World Languages and English as a New Language
Ms. Laurie Marshall-Lauria
District Coordinator for World Languages, English as a New Language & Student Activities
Manhasset Public Schools
200 Memorial Place
Manhasset, NY 11030
The greatest achievement for students of world languages is the ability to communicate with confidence in the target language and to develop a foundation for intercultural awareness and international understanding. The World Language faculty recognizes the need to prepare students for success in this increasingly inter-connected and shrinking world and the importance of second language proficiency in creating effective and successful global citizens. In order to help students achieve these goals, the World Language Department is approaching language teaching with techniques and activities designed to facilitate, encourage, and improve the levels of communication and develop a deeper understanding and appreciation for other cultures.
The World Language faculty at Manhasset is aware of the following observations stated in the New York State Modern Languages Syllabus (1986) and the National Standards for Foreign Language Learning (1996): To study another language and culture gives one the powerful key to successful communication: knowing how, when and why, to say what to whom. While the teaching of grammar and vocabulary remains crucial, the current organizing principle for language study is communication, which also highlights the why, the whom and the when (the sociolinguistic and cultural aspects of language). The approach to language instruction found in today’s schools is designed to facilitate genuine interaction with others, whether they are on another continent, across town, or within the neighborhood (National Standards, 1996, p.11).
English as a New Language
Each year the Manhasset Schools educate many English Language Learners. As we help our ELLs acclimatize and learn the English language, we also encourage them to share their own cultures with us in an effort to develop a deeper understanding of the diverse cultures in the United States and in the world. By sharing their global perspectives in our ENL classrooms and in their academic courses, our ELLs help bring diversity and awareness to our community.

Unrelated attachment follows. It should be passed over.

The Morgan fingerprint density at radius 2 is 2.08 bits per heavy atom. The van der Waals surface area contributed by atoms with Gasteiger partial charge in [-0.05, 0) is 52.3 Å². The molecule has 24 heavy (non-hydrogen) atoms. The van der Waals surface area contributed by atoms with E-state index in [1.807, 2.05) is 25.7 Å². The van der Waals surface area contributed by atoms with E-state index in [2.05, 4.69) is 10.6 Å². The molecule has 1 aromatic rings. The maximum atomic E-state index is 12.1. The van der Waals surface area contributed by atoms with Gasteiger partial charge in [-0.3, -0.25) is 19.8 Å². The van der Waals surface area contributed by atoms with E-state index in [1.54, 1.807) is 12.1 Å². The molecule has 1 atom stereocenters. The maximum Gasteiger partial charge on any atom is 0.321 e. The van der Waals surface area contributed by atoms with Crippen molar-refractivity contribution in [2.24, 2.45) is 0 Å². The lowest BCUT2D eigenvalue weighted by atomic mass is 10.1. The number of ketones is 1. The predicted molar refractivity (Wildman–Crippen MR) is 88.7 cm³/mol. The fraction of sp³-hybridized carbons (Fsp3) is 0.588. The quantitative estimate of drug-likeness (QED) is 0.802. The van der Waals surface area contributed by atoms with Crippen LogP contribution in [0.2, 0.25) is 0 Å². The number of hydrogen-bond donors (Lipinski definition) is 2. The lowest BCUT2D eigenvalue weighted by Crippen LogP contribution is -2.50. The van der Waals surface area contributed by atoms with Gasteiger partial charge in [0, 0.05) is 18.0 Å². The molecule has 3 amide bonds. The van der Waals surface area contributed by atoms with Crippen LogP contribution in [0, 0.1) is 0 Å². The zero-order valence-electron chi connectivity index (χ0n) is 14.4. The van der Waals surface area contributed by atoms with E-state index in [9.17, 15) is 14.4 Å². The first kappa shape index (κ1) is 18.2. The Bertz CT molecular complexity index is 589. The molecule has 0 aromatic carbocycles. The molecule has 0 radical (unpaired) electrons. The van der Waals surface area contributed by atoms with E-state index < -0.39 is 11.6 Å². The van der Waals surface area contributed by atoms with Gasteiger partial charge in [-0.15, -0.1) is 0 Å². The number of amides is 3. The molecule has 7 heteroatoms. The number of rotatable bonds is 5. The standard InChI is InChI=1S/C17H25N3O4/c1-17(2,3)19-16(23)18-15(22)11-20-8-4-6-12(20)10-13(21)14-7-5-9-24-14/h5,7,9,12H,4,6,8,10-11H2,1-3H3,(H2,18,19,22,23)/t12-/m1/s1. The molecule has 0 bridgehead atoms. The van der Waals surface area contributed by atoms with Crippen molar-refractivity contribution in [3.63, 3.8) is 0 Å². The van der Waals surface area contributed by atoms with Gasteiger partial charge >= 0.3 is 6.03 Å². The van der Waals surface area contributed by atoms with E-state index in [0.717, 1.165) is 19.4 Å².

The English as a New Language curriculum is in built in collaboration with mainstream teachers to help ELLs develop appropriate English language skills and master the content being introduced in their mainstream classes. The ENL teachers work diligently to ensure that our ELLs are provided with the support they need in order succeed in their classes and help them achieve the required level of English proficiency needed to exit the ENL program. The NYSESLAT is the only assessment that can determine if a student has reached that level. To enhance our curricula and encourage our students to be active participants in their education, opportunities will be provided to ENL teachers and students to use the latest technological tools.
Link to Frequently Asked Questions:
The following terms will assist you in understanding the English as a New Language program:
- ELL: English Language Learner
- ENL: English as a New Language
- TESOL: Teaching English to Speakers of Other Languages
- NYSESLAT: New York State English as a Second Language Achievement Test
- NYSITELL: New York State Identification Test for English Language Learners
- HLQ: Home Language Questionnaire
Currently, at the secondary level, the Manhasset World Languages Department offers opportunities to study French, Italian and Spanish beginning in the 7th grade through the AP level. We also offer Latin I as an elective to our high school students. Students typically take the FLACS Checkpoint A Exam at the end of 8th grade and the FLACS Checkpoint B Exam at the completion of level 3 of the language.
Click Here for New York State Learning Standards for World Languages http://www.p12.nysed.gov/ciai/lote/lotestands/home.html
Click Here for the National Standards for World Languages
Click Here for the Pre K-12 English Language Proficiency Standards
Students are required to complete a three-year sequence of the same language and passing of the Regional Checkpoint B assessment in June in order to fulfill Manhasset’s graduation requirement. One high school credit is awarded upon the completion of the 7th and 8th grade sequence in the middle school and passing of the regional Checkpoint A assessment in June.
Regional Assessment for Checkpoint A (middle school)
- Speaking 30 points
- Listening 30 points
- Reading 20 points
- Writing 20 points
Link to sample Checkpoint A assessments: http://www.nysedregents.org/loteslp/home.html
Regional Assessment for Checkpoint B (high school)
- Speaking 24 points
- Listening 26 points
- Reading 30 points
- Writing 20 points
Link to sample Checkpoint B assessments: http://www.nysedregents.org/